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Missing Persons

Thomas Woolner in Australia

by Angus Trumble, 28 October 2015

Thomas Woolner, c. 1865 by an unknown artist
Thomas Woolner, c. 1865 by an unknown artist

Preparations for our exhibition about Thomas Woolner in Australia (scheduled for the summer of 2017–18) are proceeding apace.

Woolner was one of the original seven members of the self-styled 1849 Pre-Raphaelite Brotherhood, together with James Collinson, William Holman Hunt, John Everett Millais, F. G. Stephens and the brothers Dante Gabriel and William Michael Rossetti. In 1852, Woolner sailed from Gravesend to Melbourne, accompanied by two fellow artists and friends Bernhard Smith and Edward La Trobe Bateman. They hoped to make their fortune on the Victorian goldfields; the occasion of their departure inspired their friend and fellow artist Ford Madox Brown to paint his famous roundels The Last of England (1855, Cambridge and Birmingham).

At length Woolner and his companions failed to discover anything like the amount of gold they had in mind, though they did spend four hard but relatively productive months at the Ovens diggings, then at Mt. Alexander (Castlemaine), Fryer’s Creek and, finally, the “wondrous Bendigo.” At length Woolner returned to the practice of portrait sculpture - first in Melbourne, and then in Sydney.

According to his daughter Amy Woolner, writing in 1917, Woolner modelled in plaster approximately thirty portrait medallions of mostly prominent colonists, much helped in that endeavour by introductions furnished by Lieutenant-Governor Charles La Trobe, and Dr and Mrs Godfrey Howitt with whom Woolner stayed in Melbourne. It was presumably through the Howitts that Woolner was introduced to Charles Nicholson in Sydney.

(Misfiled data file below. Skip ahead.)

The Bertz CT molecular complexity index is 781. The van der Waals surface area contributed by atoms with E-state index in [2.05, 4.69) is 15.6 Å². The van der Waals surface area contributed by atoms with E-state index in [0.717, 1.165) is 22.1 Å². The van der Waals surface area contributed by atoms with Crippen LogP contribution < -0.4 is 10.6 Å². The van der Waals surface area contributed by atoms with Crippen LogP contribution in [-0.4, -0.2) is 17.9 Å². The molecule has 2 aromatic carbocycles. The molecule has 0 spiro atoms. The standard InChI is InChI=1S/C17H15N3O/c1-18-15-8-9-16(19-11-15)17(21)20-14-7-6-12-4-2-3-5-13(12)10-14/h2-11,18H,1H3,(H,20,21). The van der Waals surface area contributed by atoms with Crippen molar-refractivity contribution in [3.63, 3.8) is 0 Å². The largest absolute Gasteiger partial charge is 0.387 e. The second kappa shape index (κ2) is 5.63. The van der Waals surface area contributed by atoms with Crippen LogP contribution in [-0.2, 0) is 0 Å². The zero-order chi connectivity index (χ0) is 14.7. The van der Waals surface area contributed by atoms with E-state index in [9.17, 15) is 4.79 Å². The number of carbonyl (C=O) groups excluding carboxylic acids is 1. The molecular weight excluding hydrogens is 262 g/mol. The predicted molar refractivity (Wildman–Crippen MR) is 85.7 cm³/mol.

Towards the end of 1854 Woolner took his stock of plaster medallions back to England and had them cast for those sitters who wished to acquire one or more elegant bronzes. Plaster and bronze medallions may be matched with all but four of the names on Amy Woolner’s list, and the exhibition curators and I are anxious to send out this message in a bottle, by all available means, just in case one or more of those “missing persons” are known to private collectors here in Australia or indeed in Britain and elsewhere, surviving in other words in some forgotten corner -because, despite every effort, we have not yet been able to locate any trace of Woolner’s medallions of the following Sydney subjects: the journalist and radical Daniel Deniehy; Sir William Macarthur, the youngest son of John and Elizabeth Macarthur of Camden Park, Menangle; the politician George Macleay, and the convict medical practitioner and surgeon Dr. William Bland.

Woolner’s medallions of William Macarthur’s brother James do exist, so this may have been a case of mistaken identity or simply confusion on Thomas Woolner’s part after many years. However, given that Amy Woolner’s list is otherwise complete and therefore reliable, it is hard to account for the fact that the other three names of Deniehy, Macleay and Bland could have strayed onto it unless Thomas Woolner had indeed portrayed them. All were alive and kicking during Woolner’s brief residence in Sydney in 1853-54, a year he described on the last page of his “goldfields journal” as the happiest of his life.

If you know or have heard of the existence of any portrait medallions, in plaster or bronze, of Daniel Deniehy, William Macarthur, George Macleay or William Bland we would be very glad to hear from you: (And do feel free to pass it on.)

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